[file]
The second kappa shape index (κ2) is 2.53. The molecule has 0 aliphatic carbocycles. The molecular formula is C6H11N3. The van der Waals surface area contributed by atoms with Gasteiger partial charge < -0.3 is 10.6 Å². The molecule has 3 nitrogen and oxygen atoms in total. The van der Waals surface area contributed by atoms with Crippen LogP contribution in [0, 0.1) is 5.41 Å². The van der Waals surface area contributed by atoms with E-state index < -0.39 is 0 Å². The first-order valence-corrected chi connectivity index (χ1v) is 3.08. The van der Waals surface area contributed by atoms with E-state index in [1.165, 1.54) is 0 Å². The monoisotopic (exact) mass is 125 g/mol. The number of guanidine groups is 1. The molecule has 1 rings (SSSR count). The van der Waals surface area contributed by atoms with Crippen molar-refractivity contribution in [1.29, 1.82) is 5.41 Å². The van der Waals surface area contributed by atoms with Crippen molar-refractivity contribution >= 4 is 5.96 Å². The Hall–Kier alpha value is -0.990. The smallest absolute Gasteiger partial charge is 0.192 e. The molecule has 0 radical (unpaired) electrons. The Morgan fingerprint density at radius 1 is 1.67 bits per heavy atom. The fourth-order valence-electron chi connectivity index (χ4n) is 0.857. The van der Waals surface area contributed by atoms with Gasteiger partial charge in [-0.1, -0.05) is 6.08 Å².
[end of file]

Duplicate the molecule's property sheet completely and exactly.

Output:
The second kappa shape index (κ2) is 2.53. The molecule has 0 aliphatic carbocycles. The molecular formula is C6H11N3. The van der Waals surface area contributed by atoms with Gasteiger partial charge < -0.3 is 10.6 Å². The molecule has 3 nitrogen and oxygen atoms in total. The van der Waals surface area contributed by atoms with Crippen LogP contribution in [0, 0.1) is 5.41 Å². The van der Waals surface area contributed by atoms with E-state index < -0.39 is 0 Å². The first-order valence-corrected chi connectivity index (χ1v) is 3.08. The van der Waals surface area contributed by atoms with E-state index in [1.165, 1.54) is 0 Å². The monoisotopic (exact) mass is 125 g/mol. The number of guanidine groups is 1. The molecule has 1 rings (SSSR count). The van der Waals surface area contributed by atoms with Crippen molar-refractivity contribution in [1.29, 1.82) is 5.41 Å². The van der Waals surface area contributed by atoms with Crippen molar-refractivity contribution >= 4 is 5.96 Å². The Hall–Kier alpha value is -0.990. The smallest absolute Gasteiger partial charge is 0.192 e. The molecule has 0 radical (unpaired) electrons. The Morgan fingerprint density at radius 1 is 1.67 bits per heavy atom. The fourth-order valence-electron chi connectivity index (χ4n) is 0.857. The van der Waals surface area contributed by atoms with Gasteiger partial charge in [-0.1, -0.05) is 6.08 Å².